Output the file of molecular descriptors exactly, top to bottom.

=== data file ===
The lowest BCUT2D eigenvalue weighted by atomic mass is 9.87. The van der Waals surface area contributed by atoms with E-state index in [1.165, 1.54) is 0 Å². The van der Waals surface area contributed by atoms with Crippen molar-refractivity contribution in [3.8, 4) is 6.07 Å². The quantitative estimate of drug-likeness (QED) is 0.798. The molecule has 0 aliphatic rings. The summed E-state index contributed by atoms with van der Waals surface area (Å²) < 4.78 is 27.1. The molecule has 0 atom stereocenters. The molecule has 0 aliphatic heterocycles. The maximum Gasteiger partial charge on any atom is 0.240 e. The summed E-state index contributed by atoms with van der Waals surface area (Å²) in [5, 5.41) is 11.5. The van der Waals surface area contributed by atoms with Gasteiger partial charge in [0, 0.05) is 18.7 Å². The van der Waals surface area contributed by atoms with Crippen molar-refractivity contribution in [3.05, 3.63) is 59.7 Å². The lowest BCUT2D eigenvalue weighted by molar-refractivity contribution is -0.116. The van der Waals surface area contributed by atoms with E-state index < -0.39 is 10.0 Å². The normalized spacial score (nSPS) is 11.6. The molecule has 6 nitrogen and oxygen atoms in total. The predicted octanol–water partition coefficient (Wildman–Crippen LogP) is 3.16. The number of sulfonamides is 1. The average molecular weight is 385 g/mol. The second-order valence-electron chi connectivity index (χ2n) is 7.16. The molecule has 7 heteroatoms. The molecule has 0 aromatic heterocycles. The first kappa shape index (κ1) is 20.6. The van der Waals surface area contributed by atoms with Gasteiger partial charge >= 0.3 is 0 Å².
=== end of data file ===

The lowest BCUT2D eigenvalue weighted by atomic mass is 9.87. The van der Waals surface area contributed by atoms with E-state index in [1.165, 1.54) is 0 Å². The van der Waals surface area contributed by atoms with Crippen molar-refractivity contribution in [3.8, 4) is 6.07 Å². The quantitative estimate of drug-likeness (QED) is 0.798. The molecule has 0 aliphatic rings. The summed E-state index contributed by atoms with van der Waals surface area (Å²) < 4.78 is 27.1. The molecule has 0 atom stereocenters. The molecule has 0 aliphatic heterocycles. The maximum Gasteiger partial charge on any atom is 0.240 e. The summed E-state index contributed by atoms with van der Waals surface area (Å²) in [5, 5.41) is 11.5. The van der Waals surface area contributed by atoms with Gasteiger partial charge in [0, 0.05) is 18.7 Å². The van der Waals surface area contributed by atoms with Crippen molar-refractivity contribution in [3.05, 3.63) is 59.7 Å². The lowest BCUT2D eigenvalue weighted by molar-refractivity contribution is -0.116. The van der Waals surface area contributed by atoms with E-state index < -0.39 is 10.0 Å². The normalized spacial score (nSPS) is 11.6. The molecule has 6 nitrogen and oxygen atoms in total. The predicted octanol–water partition coefficient (Wildman–Crippen LogP) is 3.16. The number of sulfonamides is 1. The average molecular weight is 385 g/mol. The second-order valence-electron chi connectivity index (χ2n) is 7.16. The molecule has 7 heteroatoms. The molecule has 0 aromatic heterocycles. The first kappa shape index (κ1) is 20.6. The van der Waals surface area contributed by atoms with Gasteiger partial charge >= 0.3 is 0 Å².